1When I would have healed Israel, then the iniquity of Ephraim was discovered, and the wickedness of Samaria: for they commit falsehood; and the thief cometh in, and the troop of robbers spoileth without. 2And they consider not in their hearts that I remember all their wickedness: now their own doings have beset them about; they are before my face. 3They make the king glad with their wickedness, and the princes with their lies. 4They are all adulterers, as an oven heated by the baker, who ceaseth from raising after he hath kneaded the dough, until it be leavened. 5In the day of our king the princes have made him sick with bottles of wine; he stretched out his hand with scorners. 6For they have made ready their heart like an oven, whiles they lie in wait: their baker sleepeth all the night; in the morning it burneth as a flaming fire. 7They are all hot as an oven, and have devoured their judges; all their kings are fallen: there is none among them that calleth unto me. 8Ephraim, he hath mixed himself among the people; Ephraim is a cake not turned. 9Strangers have devoured his strength, and he knoweth it not: yea, gray hairs are here and there upon him, yet he knoweth not. 10And the pride of Israel testifieth to his face: and they do not return to the LORD their God, nor seek him for all this. 11Ephraim also is like a silly dove without heart: they call to Egypt, they go to Assyria. 12When they shall go, I will spread my net upon them; I will bring them down as the fowls of the heaven; I will chastise them, as their congregation hath heard. 13Woe unto them! for they have fled from me: destruction unto them! because they have transgressed against me: though I have redeemed them, yet they have spoken lies against me. 14And they have not cried unto me with their heart, when they howled upon their beds: they assemble themselves for corn and wine, and they rebel against me. 15Though I have bound and strengthened their arms, yet do they imagine mischief against me. 16They return, but not to the most High: they are like a deceitful bow: their princes shall fall by the sword for the rage of their tongue: this shall be their derision in the land of Egypt.
Through a series of images, Hosea describes the nature of Israel called Ephraim (the Northern Tribes). Though God had sought often to redeem them (through the words of prophets, punishments, and the like) they would not return to righteousness. They are likened to a loaf of bread put in the oven that never gets flipped and ends up as burnt toast. Rather than seek after God, they have sought after the riches, protection, providence, and idols of the nations around them. Thus God will destroy Israel.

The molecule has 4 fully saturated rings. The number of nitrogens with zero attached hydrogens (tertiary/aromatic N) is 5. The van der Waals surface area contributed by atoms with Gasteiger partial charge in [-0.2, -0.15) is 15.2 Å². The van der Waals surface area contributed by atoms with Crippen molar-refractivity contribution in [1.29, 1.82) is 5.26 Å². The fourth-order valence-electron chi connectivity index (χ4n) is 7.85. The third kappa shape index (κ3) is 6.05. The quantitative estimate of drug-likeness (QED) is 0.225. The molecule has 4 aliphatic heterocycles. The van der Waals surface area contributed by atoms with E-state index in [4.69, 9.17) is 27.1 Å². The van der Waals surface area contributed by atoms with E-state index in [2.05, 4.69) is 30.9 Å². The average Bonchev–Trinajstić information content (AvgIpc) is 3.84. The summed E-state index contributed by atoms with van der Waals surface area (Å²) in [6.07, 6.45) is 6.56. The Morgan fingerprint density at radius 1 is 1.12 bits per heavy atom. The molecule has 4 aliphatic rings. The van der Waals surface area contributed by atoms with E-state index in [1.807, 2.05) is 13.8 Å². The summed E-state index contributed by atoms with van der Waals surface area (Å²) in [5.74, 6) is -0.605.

1Set the trumpet to thy mouth. He shall come as an eagle against the house of the LORD, because they have transgressed my covenant, and trespassed against my law.
The trumpet is a symbol for heralding the coming of kings or momentous events. It is a symbol we see numerous times in the NT (e.g. Matt. 24:31; 1 Cor. 15:52; 1 Thess. 4:16; Rev. 8, 9). Here the trumpet is assigned to herald the coming destruction of Israel, which took place long before Christ and has nothing to do with the end of time. Therefore it need not be the case that the symbol of the trumpet be related in scripture to the end of the kosmos.
Also we see the symbol of an eagle. Exodus 19:4 uses the eagle as a metaphor for power, speed, protection, and providence by God on behalf of the Israelites. The eagle as a symbol of power is seen again in Isa. 40:31 and as a symbol of speed in 2 Sam. 1:23; Job 9:26; Jer. 4:13; Lam. 4:19. The eagle’s power and swiftness are also associated with judgment against nations Jer. 4:13; 48:40; 49:22; Ezek. 17:3,7. Here then we see the eagle as a symbol of swift, powerful judgment against Israel by God.
2Israel shall cry unto me, My God, we know thee. 3Israel hath cast off the thing that is good: the enemy shall pursue him. 4They have set up kings, but not by me: they have made princes, and I knew it not: of their silver and their gold have they made them idols, that they may be cut off. 5Thy calf, O Samaria, hath cast thee off; mine anger is kindled against them: how long will it be ere they attain to innocency? 6For from Israel was it also: the workman made it; therefore it is not God: but the calf of Samaria shall be broken in pieces.
The calf is the representative of the idol worship of Samaria, the capital of Israel, which they received from other nations. That the calf had cut them off, means that the association with the other nations through this false religion would not help them when those other nations chose to turn against Israel and plunder them.